Frequently Asked Questions on Voting Systems and Elections

Are direct recording electronic voting systems with Voter Verified Paper Ballots (VVPB)really the wrong solution? Or, is it the poor design and engineering used in DREs with VVPB the real problem?

  • AVANTE has proven that properly engineered DRE with VVPR (VVPB or VVPAT) can work flawlessly in elections since 2002. These successful implementations have been limited to relatively small jurisdictions or pilot deployments. They are mostly not noted by the general public and certainly did not contribute much in counting the nation’s ballot. It is none-the-less evidence that a properly engineered and designed DRE with VVPB can be made to work perfectly to provide accessibility and 0% residual votes.
  • DRE with VVPR may be the only method that can help to guide the voters to make 0% mistakes while ensuring the highest security among all kinds of voting methods. Most, but not all, of the engineering errors have been pointed out and corrections are being implemented to be in compliance with the federal Election Assistance Commission (EAC) 2005 Voluntary Voting System Guidelines (VVSG). As a community of vendors, we have yet to face up to the responsibility of providing the best-known and proven solutions.
  • Some of the activist groups along with some computer scientists are now calling for the use of paper ballots counted with optical scanning technology as the “right” solution. The advancing argument is that with voter marked paper ballots, one can always trace back to the original votes as cast. Of course, that implies that we actually manually examine these paper ballots and that they can be protected to stay the same as originally marked. This argument forgets the history of ballot tampering over the last hundred years along with the fact that a “precinct-based optical scan” is also read and counted by electronics.
  • In a way, the downsides are known in DRE systems with or without VVPR (VVPB or VVPAT). Can we say the same for paper ballots that are electronically read and tabulated by using optical scanning electronics and computers?
  • One cannot stop but wonder what additional security, accuracy, and reliability problems we will discover if we put the same amount of effort and intensity that we used on DREs to carefully examine optical scanning and electronic voting systems. After all, if we cannot trust electronics that record votes that have been verified by voters on the voting machine screen and on its corresponding paper records, how can we really trust electronic systems that scan and tabulate paper ballots without telling the voters how the paper ballots are being deciphered beyond whether there may be over-votes or under-votes?

Are there any accuracy, security and reliability issues in precinct-based optical scanning voting?

  • Possibly the first thing we should do is to properly name the voting system used to count paper ballots. Most people tend to forget that an optical scan system is also an electronic system. The term “optical scan voting system” seems to ignore that electronics actually drive the more critical resolving and counting function of the system. Instead of calling it a “Precinct-Based Optical Scan (PBOS)” system, a more descriptive name will be “Precinct-Based Direct Recording Optical Scanning Electronic (DROSE) System.”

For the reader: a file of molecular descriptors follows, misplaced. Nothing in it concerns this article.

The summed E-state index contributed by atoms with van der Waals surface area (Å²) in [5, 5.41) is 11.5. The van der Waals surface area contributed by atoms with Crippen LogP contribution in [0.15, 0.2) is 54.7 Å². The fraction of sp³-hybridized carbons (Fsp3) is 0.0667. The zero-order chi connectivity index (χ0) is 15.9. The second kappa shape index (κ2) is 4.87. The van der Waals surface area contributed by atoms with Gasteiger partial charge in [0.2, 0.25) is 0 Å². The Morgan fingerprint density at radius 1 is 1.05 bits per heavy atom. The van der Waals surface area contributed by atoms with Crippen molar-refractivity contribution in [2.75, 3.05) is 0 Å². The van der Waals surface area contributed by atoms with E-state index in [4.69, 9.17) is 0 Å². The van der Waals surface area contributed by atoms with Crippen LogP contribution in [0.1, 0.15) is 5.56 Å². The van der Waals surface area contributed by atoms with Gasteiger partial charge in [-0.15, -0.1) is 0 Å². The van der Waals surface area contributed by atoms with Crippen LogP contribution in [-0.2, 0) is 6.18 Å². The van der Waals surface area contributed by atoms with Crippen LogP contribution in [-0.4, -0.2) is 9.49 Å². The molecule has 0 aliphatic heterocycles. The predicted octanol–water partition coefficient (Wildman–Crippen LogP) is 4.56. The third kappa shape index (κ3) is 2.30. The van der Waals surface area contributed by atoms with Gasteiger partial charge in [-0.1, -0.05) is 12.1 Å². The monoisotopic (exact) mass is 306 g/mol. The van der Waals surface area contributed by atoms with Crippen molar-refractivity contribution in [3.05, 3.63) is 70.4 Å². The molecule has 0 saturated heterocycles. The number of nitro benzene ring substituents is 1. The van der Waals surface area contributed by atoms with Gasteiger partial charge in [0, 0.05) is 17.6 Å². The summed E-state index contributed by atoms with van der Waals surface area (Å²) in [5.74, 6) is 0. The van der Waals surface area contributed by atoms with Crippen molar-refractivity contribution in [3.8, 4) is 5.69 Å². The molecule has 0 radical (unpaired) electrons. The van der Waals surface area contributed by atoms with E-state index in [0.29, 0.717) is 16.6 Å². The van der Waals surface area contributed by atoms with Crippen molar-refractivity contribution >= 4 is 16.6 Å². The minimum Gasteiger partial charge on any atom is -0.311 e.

• The name is more proper because it provides the final tallies as deciphered from the paper ballots being scanned. Almost all of the commonly used precinct-based optical scan systems do not show or tell the voters how their submitted ballots are being counted visually or orally. The 2005 standard only requires the system to alert voters of whether the systems have detected any over-voted or under-voted contests but not how the ballots are being counted.
  • While the original ballots as submitted leave an audit trail, ballots can be easily tampered with post election. They can get lost, replaced, modified, etc. Combined errors by voters and the system can range from 2-20 % and cover any and all tampering that one wishes to do. History has proven tampering is easily done.
  • The vulnerability to counterfeiting, tampering via smearing, changing and substitution of choices, and adding or removing paper ballots is well documented for more than 100 years. None of these problems have been addressed by the DROSE systems deployed today.
  • It has been documented that imperfect software and hardware can cause incorrect reading and/or recording of the ballots. The data transfer media uses flash memories that lack adequate security leading to results that can be changed without leaving a trace.

What are proper audits and improvements needed for the precinct-based optical scan solutions to achieve the level of the best DRE with VVPR (VVPB, VVPAT)?

  • One of the urgently needed improvements is to include a visual display and/or aural reading of HOW the ballot marked and submitted is being read before actually counting them electronically. If one cannot trust what is touched and confirmed on DRE screens, how can one trust a computer that performs the complex operation of correctly converting marks in special positions on a piece of paper?
  • The authenticity of the marked paper ballots depends entirely on the proper handling and processing of the paper ballots after the election. It makes sense to take a picture of every marked ballot while they are being deciphered and counted. These picture images are also scrambled as required (for privacy concerns) for electronic counting of the ballots. This is as good as shooting video of the counting process. Of course, loss of privacy results due to sequencing inherent in video recording.
  • Ideally, there should be an “electronic tag” on the electronic picture image of the ballot and the corresponding deciphered result (commonly referred to as “ballot image”) in a DRE. This image will provide a one-to-one audit making it much easier to find any errors and/or tampering.